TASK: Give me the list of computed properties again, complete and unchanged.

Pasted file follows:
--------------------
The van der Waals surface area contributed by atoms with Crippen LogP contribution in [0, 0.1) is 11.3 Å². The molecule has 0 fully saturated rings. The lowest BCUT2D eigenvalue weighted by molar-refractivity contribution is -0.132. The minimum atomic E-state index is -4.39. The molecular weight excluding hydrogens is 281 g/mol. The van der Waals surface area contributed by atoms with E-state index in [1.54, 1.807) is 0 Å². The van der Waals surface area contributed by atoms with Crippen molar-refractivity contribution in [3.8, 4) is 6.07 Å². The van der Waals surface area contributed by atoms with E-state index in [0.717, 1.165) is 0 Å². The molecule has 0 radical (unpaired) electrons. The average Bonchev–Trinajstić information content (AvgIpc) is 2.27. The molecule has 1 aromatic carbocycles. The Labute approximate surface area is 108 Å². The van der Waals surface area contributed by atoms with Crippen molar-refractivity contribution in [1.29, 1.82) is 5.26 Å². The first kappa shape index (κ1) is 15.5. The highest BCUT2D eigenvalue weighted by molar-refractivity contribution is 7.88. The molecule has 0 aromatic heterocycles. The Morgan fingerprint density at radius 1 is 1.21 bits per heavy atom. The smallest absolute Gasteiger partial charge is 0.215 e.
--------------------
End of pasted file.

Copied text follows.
The van der Waals surface area contributed by atoms with Crippen LogP contribution in [0, 0.1) is 11.3 Å². The molecule has 0 fully saturated rings. The lowest BCUT2D eigenvalue weighted by molar-refractivity contribution is -0.132. The minimum atomic E-state index is -4.39. The molecular weight excluding hydrogens is 281 g/mol. The van der Waals surface area contributed by atoms with E-state index in [1.54, 1.807) is 0 Å². The van der Waals surface area contributed by atoms with Crippen molar-refractivity contribution in [3.8, 4) is 6.07 Å². The van der Waals surface area contributed by atoms with E-state index in [0.717, 1.165) is 0 Å². The molecule has 0 radical (unpaired) electrons. The average Bonchev–Trinajstić information content (AvgIpc) is 2.27. The molecule has 1 aromatic carbocycles. The Labute approximate surface area is 108 Å². The van der Waals surface area contributed by atoms with Crippen molar-refractivity contribution in [1.29, 1.82) is 5.26 Å². The first kappa shape index (κ1) is 15.5. The highest BCUT2D eigenvalue weighted by molar-refractivity contribution is 7.88. The molecule has 0 aromatic heterocycles. The Morgan fingerprint density at radius 1 is 1.21 bits per heavy atom. The smallest absolute Gasteiger partial charge is 0.215 e.